The finance ministry told the Parliament today that the Indian economy may grow by over 7.75 per cent this fiscal on the back of higher than expected growth in the first and second quarters of 2009-2010. Tabling the Mid-Year Review finance minister Pranab Mukherjee said that he was confident of a certain turnaround in the economy. Citing sequential rise in GDP growth rate over the past three quarters, the minister said that the trend indicated that the economic was picking up and the clouds of uncertainty had lifted. However, the government said that worry lines were not completely absent given the ongoing spurt in food price inflation
Growth in real GDP stood at 6.1 per cent in the first quarter of 2009-10, up from a level of 5.8 per cent each in Q3 and Q4 of 2008-09. The growth in real GDP in second quarter (Q2) of 2009-2010 was 7.9 per cent. GDP growth in the first half (H1) of 2009-10 is now placed at 7.0 per cent, the statement said. The finance ministry also indicated that it is likely to take a call on withdrawal of fiscal stimulus measures soon in order to meet the road map of reaching the target of 5.5 per cent fiscal deficit in 2010-11 and 4 per cent in 2011-12. This would be done keeping in view the strength of recovery, the review said. It also indicated the governments determination to push the goods and service tax regime and bring in the direct tax code citing support of the report of the Thirteenth Finance Commission.
But price rise remains a major challenge for the government. The current episode of increase in prices does not appear to be a product of aggregate demand expansion in the economy. Its dominant cause is the supply-side constraint, due to reduced food production or, more accurately, the expectations of a reduction in food production over the next months that the drought and poor monsoon in India have inevitably given rise to, the finance minister said.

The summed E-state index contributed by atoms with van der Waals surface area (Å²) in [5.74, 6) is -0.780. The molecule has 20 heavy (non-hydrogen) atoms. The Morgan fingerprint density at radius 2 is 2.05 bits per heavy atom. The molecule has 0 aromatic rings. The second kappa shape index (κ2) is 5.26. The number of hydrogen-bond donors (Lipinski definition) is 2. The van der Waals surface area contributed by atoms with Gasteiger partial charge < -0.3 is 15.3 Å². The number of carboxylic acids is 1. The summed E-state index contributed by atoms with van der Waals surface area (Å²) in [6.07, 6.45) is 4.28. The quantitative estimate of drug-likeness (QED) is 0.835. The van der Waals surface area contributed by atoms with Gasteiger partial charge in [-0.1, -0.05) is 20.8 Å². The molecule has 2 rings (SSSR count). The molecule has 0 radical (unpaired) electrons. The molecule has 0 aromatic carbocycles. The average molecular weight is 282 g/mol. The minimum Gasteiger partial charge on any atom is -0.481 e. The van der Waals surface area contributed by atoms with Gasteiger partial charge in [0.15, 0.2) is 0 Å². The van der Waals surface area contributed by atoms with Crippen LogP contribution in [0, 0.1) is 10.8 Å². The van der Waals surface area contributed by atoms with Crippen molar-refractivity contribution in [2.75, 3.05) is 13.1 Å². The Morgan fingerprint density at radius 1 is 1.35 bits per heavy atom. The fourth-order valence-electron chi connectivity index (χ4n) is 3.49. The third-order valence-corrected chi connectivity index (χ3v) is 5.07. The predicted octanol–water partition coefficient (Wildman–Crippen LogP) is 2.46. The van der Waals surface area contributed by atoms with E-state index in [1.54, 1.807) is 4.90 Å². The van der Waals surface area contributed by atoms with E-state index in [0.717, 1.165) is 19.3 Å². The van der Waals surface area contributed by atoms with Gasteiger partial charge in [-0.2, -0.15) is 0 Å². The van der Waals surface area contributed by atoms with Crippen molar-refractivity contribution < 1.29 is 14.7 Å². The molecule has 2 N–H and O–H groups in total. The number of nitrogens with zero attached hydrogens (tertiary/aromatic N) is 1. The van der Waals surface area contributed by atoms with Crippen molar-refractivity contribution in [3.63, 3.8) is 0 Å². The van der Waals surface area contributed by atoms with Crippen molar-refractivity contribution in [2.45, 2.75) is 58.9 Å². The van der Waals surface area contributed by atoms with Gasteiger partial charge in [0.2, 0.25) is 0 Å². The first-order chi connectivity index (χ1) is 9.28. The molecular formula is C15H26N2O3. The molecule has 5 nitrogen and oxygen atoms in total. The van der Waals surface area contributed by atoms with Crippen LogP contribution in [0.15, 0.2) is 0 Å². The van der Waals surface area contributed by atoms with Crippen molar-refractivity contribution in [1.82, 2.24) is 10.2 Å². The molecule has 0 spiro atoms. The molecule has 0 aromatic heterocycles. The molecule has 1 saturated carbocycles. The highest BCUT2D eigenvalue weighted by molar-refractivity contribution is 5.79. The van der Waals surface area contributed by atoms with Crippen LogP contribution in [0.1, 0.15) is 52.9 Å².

It further said that the slow pick up in credit off take may not act as a brake on the growth momentum. While the overall credit demand of the manufacturing sector from the banking sector has slowed down, corporates had been able to access non-bank domestic sources of funds and external financing at lower costs. The year was also marked by the revival of net FII inflows with the BSE SENSEX rising by 73.6 per cent between end-March 2009 and November 11, 2009, which is another indication of growth. To meet its expenditure the government embarked on a heavy borrowing programme without crowding out the private sector. It completed a large part (84.68 percent) of the budgeted gross market borrowing programme during April to November 2009.
Fiscal performance in the first half of 2009-10 meets the FRBM target in respect of the benchmark of non-debt receipts at 40.5 per cent of the budget estimates (BE) 2009-10. Fiscal deficit and revenue deficit at 49.3 per cent and 58.4 per cent respectively were higher than the prescribed FRBM benchmark of 45 per cent of BE on account of on-going fiscal stimulus measures such as lower excise duties, etc.